Greenspan: Entitlement Reform or Bust

In his latest comments, Alan Greenspan warns about the “burden” the Entitlement programs put on the economy. The message is clear: unless we find a way to restrain the rising costs of programs such as Medicare, Medicaid, and Social Security, the gains of the last few years are in danger of disappearing.

With the runaway growth of these programs, combined with an aging population and the loss of tax revenue from this group as they exit the workforce, the results are bound to be disastrous.

One does not have to be genius to see where this will lead: taxes will have to be raised over and over to meet the ever-rising costs of Medicare, world without end.

Republicans and Democrats have known for years that the entitlement programs are growing at a faster rate than inflation—4% to 2% to be exact.  In a few years, these programs will gobble up the Federal budget. This means the total economic collapse of the federal government and the U.S. economy.

At a time when socialists like Sanders and AOC are calling for Medicare-for-all—to cover millions of poor people who are not contributing, if they ever did, to the Medicare fund—they don’t seem to realize that the growth of this program alone would surpass even the current projected growth rate.

So, what would our socialist friends in Congress suggest? No problem, just raise the taxes on the rich and the corporations. In fact, says Sanders, even illegal immigrants will be covered by Medicare; others, like Gillibrand, want to expand social security to illegal immigrants as well.

One does not have to be genius to see where this will lead: taxes will have to be raised over and over to meet the ever-rising costs of Medicare, world without end. It’s not like Medicare costs will magically stop rising. As Greenspan says, “there’s no way to reverse” the growth of Entitlements.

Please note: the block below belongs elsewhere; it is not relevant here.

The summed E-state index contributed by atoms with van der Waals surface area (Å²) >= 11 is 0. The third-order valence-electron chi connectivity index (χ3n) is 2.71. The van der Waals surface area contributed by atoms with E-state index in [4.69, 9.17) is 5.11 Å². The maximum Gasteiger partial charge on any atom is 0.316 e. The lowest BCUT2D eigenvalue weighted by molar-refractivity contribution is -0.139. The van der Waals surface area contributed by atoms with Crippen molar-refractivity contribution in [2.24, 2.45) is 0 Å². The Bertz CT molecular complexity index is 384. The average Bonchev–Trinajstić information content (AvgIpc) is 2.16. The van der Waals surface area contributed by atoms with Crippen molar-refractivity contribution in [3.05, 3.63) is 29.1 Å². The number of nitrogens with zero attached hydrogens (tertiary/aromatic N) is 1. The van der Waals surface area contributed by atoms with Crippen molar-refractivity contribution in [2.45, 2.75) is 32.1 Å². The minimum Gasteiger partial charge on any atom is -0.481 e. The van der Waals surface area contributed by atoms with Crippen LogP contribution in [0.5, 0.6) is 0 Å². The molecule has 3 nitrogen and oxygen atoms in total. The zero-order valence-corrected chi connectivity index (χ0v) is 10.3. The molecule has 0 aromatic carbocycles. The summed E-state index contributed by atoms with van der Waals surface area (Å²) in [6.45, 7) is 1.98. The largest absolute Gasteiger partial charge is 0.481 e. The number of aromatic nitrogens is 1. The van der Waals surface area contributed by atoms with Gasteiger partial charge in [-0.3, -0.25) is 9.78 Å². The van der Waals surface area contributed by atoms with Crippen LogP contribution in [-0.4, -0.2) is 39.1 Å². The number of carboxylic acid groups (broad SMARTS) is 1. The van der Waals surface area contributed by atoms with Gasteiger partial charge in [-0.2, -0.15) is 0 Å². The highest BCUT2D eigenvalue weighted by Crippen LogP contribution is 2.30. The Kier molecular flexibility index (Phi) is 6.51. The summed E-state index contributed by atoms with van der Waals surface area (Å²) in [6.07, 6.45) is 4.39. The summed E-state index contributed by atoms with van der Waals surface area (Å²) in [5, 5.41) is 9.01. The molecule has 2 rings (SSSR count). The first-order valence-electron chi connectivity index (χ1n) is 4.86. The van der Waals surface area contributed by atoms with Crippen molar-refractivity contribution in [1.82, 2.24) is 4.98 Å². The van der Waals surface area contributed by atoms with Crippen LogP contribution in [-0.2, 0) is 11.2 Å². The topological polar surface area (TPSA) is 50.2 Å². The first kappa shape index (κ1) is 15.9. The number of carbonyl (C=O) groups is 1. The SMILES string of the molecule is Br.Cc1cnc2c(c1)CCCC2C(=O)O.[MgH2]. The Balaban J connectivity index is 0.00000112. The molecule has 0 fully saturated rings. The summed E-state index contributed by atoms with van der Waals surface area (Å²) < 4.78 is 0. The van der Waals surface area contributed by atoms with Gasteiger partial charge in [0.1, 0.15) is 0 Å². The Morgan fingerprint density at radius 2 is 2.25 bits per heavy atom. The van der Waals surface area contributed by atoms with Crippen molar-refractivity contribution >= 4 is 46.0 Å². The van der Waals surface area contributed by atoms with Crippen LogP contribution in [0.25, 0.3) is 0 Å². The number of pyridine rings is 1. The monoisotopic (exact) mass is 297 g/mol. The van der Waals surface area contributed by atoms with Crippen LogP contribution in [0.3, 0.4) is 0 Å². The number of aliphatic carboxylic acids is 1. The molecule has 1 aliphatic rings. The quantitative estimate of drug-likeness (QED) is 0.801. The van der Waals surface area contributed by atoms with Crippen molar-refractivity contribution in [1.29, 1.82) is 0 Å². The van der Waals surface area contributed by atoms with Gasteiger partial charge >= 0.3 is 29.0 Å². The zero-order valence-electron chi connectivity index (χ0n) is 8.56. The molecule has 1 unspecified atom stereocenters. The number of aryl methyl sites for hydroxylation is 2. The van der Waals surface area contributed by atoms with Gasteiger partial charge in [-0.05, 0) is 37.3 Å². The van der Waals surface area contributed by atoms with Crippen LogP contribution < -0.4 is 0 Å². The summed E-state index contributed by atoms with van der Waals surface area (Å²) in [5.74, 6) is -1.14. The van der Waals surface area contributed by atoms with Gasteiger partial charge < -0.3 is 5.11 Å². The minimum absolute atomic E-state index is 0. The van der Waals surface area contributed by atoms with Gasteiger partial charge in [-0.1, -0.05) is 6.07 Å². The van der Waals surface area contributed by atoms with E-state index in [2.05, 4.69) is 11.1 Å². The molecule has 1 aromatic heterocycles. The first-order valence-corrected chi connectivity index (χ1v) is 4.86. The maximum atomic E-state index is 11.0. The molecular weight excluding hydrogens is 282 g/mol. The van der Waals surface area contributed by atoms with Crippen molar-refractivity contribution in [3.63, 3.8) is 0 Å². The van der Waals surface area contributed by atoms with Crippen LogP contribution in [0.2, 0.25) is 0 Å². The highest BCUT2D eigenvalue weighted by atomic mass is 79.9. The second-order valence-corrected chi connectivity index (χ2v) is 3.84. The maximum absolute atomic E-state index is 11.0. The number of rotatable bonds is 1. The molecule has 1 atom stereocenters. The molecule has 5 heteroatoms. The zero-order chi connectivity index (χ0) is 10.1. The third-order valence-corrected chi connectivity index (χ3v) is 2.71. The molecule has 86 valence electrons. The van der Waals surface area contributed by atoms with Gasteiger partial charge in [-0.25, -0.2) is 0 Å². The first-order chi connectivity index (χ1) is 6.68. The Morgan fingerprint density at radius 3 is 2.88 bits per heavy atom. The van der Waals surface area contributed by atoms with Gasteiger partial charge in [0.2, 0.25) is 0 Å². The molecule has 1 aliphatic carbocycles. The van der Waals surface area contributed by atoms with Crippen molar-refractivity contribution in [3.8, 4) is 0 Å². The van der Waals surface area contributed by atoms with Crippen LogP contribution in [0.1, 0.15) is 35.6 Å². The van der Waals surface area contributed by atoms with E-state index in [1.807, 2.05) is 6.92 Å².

As Greenspan notes, there is “economic weakness around the world.” If there is a downturn, as history teaches us there will be, we have better be prepared to handle it. For Greenspan, short term the economy “looks reasonably good”; over the long term he expects the economy “to fade very dramatically.”

What does Greenspan recommend?

What many of us Conservatives have been saying for a long time: we need to make changes to these programs in order to save them. Medicare, Social Security, and Medicaid have played—and should continue to play—an essential role in protecting Americans against the ravages and insecurity of age and illness.

We must be ready to maintain the solvency of these programs, regardless of what the future brings. The key here is to find ways to reduce costs, not increase the costs irresponsibly, as Sanders and other Dems plan to do, without concern for how to fund these programs and guarantee their survival.

This is not a Democratic or Republican issue; it is a national emergency that requires that the best minds in both parties come together to solve a problem that will have catastrophic consequences if we continue to ignore it.

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